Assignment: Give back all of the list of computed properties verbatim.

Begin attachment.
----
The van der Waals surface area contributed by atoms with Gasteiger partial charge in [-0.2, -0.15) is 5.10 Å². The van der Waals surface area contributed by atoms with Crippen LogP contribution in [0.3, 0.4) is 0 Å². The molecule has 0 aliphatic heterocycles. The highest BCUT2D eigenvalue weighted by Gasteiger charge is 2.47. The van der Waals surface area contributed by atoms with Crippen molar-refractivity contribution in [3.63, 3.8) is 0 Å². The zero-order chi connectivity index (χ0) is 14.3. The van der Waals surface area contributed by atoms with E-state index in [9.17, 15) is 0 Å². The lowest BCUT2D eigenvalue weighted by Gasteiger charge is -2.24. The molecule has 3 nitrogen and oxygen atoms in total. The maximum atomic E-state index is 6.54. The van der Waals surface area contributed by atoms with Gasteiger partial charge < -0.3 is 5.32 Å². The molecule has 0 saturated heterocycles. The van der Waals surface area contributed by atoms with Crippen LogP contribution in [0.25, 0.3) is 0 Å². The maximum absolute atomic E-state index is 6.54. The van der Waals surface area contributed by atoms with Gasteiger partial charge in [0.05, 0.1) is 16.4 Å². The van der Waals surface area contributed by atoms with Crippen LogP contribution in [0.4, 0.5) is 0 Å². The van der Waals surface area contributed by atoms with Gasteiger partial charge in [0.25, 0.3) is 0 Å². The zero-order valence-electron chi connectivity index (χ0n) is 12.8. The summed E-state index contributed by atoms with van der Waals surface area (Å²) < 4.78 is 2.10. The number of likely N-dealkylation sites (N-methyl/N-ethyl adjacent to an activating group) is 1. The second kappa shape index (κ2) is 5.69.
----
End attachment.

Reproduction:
The van der Waals surface area contributed by atoms with Gasteiger partial charge in [-0.2, -0.15) is 5.10 Å². The van der Waals surface area contributed by atoms with Crippen LogP contribution in [0.3, 0.4) is 0 Å². The molecule has 0 aliphatic heterocycles. The highest BCUT2D eigenvalue weighted by Gasteiger charge is 2.47. The van der Waals surface area contributed by atoms with Crippen molar-refractivity contribution in [3.63, 3.8) is 0 Å². The zero-order chi connectivity index (χ0) is 14.3. The van der Waals surface area contributed by atoms with E-state index in [9.17, 15) is 0 Å². The lowest BCUT2D eigenvalue weighted by Gasteiger charge is -2.24. The molecule has 3 nitrogen and oxygen atoms in total. The maximum atomic E-state index is 6.54. The van der Waals surface area contributed by atoms with Gasteiger partial charge < -0.3 is 5.32 Å². The molecule has 0 saturated heterocycles. The van der Waals surface area contributed by atoms with Crippen LogP contribution in [0.25, 0.3) is 0 Å². The maximum absolute atomic E-state index is 6.54. The van der Waals surface area contributed by atoms with Gasteiger partial charge in [0.05, 0.1) is 16.4 Å². The van der Waals surface area contributed by atoms with Crippen LogP contribution in [0.4, 0.5) is 0 Å². The van der Waals surface area contributed by atoms with Gasteiger partial charge in [0.25, 0.3) is 0 Å². The zero-order valence-electron chi connectivity index (χ0n) is 12.8. The summed E-state index contributed by atoms with van der Waals surface area (Å²) < 4.78 is 2.10. The number of likely N-dealkylation sites (N-methyl/N-ethyl adjacent to an activating group) is 1. The second kappa shape index (κ2) is 5.69.